Local Business Offers Free Active Shooter Response Training to Area Teachers

Lumberton resident Brian Stutes and his team at TAC Response Solutions, LLC want to train teachers to respond to active shooter situations.

About 10 years ago, this intervention training became one of his passions.

But over the past few days, his company has received hundreds of emails — not just from Southeast Texans — asking to participate in his training.

In the wake of Tuesday’s shooting at Robb Elementary in Uvalde that killed 19 students and two teachers, governments, school districts and community members are wondering where to go from here.

The long-debated issue of gun control measures is back on the national stage, with U.S. Sen. John Cornyn, R-Texas, reportedly meeting with Democrats to “find common ground” on the issue, according to The Houston Chronicle.

But, as officials at the federal level seek to address the problem nationwide, many Texas are wondering how they can address the problem directly in their schools.


In response, Stutes’ company posted a Facebook post on Wednesday about free active shooter response training to any Southeast Texas teacher or school staff who would like to participate, with the goal of training everyone who participates. before the start of the school year in the fall.

While a number of Southeast Texans have already contacted him, he has also received responses from people in Dallas, Palestine, Austin and Houston.

Stutes, who has experience in the military and as a doctor, said the aim of the sessions was to provide training for teachers to protect students and stay safe. He said it also gives teachers the tools to respond to active shooter situations.

“We’ve talked and we’re sick of this happening and we’re sick of schools not doing anything about it,” said Stutes, who also spent 16 years leading police, security and military training. . “We’re going to donate time throughout the summer. The goal is to schedule two to three classes a month and we’re going to make it free for teachers. We make a living doing this – we want to make a difference, we want to be part of the solution.”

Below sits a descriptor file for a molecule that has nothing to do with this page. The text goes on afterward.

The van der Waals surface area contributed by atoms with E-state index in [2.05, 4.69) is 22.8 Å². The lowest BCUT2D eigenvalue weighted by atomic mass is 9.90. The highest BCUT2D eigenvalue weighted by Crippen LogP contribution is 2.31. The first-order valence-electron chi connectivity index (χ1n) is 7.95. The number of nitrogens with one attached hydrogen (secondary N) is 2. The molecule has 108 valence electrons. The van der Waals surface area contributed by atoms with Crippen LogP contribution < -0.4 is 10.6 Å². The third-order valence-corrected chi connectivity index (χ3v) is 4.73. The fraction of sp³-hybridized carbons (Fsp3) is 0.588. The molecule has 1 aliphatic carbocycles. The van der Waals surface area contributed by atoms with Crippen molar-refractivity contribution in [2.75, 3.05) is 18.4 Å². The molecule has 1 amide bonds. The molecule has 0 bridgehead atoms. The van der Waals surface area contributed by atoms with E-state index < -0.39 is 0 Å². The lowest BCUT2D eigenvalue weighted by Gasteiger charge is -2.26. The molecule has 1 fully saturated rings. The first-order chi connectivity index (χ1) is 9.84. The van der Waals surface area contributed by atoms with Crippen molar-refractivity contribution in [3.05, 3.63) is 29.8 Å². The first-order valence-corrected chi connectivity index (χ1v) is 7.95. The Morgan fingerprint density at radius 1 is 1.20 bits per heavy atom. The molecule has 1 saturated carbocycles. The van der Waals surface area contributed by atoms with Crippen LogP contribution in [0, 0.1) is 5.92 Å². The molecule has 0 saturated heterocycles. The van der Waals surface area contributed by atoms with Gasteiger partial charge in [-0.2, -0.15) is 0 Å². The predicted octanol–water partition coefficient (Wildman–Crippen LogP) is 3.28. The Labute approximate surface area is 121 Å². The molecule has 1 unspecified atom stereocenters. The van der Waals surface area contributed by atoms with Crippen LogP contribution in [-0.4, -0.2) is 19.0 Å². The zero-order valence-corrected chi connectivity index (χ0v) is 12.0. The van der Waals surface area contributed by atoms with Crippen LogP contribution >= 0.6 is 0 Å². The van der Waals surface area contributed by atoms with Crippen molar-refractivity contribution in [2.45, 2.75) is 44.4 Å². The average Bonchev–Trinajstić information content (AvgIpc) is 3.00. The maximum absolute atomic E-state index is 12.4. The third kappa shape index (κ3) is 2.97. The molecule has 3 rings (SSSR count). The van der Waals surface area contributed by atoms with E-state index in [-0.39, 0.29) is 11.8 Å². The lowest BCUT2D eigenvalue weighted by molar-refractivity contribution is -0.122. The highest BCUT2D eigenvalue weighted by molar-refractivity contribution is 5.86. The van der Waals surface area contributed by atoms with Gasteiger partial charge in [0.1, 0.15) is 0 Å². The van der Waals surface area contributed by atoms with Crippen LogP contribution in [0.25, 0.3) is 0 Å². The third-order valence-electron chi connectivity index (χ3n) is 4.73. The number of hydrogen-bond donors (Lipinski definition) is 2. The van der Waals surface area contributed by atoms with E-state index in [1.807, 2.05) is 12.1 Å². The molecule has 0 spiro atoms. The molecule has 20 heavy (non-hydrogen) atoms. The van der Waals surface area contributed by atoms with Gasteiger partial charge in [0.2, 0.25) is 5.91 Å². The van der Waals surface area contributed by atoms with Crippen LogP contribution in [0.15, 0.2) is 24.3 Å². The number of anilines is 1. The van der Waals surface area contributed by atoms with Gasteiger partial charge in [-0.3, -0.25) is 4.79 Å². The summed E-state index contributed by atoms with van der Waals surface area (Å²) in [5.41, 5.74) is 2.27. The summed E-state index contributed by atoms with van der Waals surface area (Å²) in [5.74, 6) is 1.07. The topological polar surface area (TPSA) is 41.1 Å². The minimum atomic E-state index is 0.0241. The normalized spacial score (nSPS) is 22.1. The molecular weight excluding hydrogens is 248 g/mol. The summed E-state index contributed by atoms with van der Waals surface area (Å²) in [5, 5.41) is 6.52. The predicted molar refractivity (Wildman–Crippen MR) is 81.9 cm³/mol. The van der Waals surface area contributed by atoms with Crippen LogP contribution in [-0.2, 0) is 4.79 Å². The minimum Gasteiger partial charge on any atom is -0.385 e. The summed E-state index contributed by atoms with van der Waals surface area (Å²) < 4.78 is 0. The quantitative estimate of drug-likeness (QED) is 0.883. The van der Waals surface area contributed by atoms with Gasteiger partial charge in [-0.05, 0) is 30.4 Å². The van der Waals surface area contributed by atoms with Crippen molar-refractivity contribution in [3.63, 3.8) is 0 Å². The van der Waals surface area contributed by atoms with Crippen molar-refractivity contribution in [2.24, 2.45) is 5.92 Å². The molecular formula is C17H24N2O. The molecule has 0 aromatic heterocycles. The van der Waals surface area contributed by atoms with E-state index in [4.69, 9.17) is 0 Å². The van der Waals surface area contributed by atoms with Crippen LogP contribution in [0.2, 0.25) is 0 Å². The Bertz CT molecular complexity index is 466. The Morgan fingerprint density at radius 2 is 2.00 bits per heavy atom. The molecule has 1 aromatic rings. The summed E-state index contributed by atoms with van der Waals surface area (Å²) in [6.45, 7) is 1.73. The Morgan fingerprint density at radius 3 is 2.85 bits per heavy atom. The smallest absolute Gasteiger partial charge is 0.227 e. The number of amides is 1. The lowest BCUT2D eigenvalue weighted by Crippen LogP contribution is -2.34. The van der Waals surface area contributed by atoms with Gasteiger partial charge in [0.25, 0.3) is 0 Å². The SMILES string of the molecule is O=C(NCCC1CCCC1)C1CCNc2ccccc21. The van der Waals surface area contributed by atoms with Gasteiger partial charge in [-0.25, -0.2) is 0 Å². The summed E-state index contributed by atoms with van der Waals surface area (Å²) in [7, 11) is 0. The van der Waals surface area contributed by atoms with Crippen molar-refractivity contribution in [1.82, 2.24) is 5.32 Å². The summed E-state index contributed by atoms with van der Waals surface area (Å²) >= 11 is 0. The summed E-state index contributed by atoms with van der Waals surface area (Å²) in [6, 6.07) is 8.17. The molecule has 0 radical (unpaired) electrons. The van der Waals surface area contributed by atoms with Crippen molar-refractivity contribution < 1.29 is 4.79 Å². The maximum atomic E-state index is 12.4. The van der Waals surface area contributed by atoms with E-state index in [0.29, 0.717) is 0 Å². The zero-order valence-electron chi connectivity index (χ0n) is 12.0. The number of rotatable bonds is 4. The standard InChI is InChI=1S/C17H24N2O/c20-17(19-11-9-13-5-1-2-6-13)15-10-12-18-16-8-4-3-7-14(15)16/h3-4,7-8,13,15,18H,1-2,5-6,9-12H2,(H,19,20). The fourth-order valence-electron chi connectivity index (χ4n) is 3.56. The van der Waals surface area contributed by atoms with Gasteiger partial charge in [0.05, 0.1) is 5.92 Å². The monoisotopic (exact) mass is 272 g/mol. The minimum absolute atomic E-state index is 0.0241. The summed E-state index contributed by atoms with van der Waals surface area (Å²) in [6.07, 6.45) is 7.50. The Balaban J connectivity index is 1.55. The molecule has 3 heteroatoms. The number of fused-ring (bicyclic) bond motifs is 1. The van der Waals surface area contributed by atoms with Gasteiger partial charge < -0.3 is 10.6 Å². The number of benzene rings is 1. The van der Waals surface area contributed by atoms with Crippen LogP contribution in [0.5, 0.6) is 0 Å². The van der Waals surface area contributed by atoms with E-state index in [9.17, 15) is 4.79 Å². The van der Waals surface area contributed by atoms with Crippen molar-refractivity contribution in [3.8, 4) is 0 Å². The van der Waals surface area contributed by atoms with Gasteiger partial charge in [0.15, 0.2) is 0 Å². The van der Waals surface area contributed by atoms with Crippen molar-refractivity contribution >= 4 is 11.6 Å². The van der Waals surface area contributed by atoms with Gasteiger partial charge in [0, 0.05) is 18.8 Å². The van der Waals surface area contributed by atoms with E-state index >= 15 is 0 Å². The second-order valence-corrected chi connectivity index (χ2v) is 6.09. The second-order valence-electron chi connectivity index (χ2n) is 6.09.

The Jefferson County Constable’s Office, Pct. 1 Jevonne “JC” Pollard, in partnership with Project ChildSafe, is offering free classes on gun locks and gun safety starting June 1.

“This partnership will educate adults, children and teens about gun safety while providing free gun locks to help keep kids safe,” a post on the Facebook page said. desk.

For more information on gun safety courses, call (409) 835-8450 or visit 1085 Pearl St., Ste. 103 in Beaumont to speak with a deputy.

Padlocks can be collected from the Pearl Street office or residents can request them from MPs who will have them in their patrol units.


The training is for unarmed teachers and teachers authorized to carry firearms on campus if they have received the required training and certification.

It is at the discretion of each individual school district if they choose to implement such a program.

Stutes said there were few districts in southeast Texas that had endorsed the program, called the Guardian program, but did not reveal which districts.

Southeast Texas’ largest school district, Beaumont ISD, does not have a guard program, and teachers and staff are not permitted to carry firearms on campus.

For unarmed teachers, the training includes a discussion of the psychology of an active shooter and a review of case studies from previous events.

“We should always learn and develop new tactics and new techniques to be able to fight these people,” Stutes said.

Trainees will be educated on the “Move, Dodge, Attack” technique as opposed to the US Department of Homeland Security’s “Run. Hide. Fight” technique.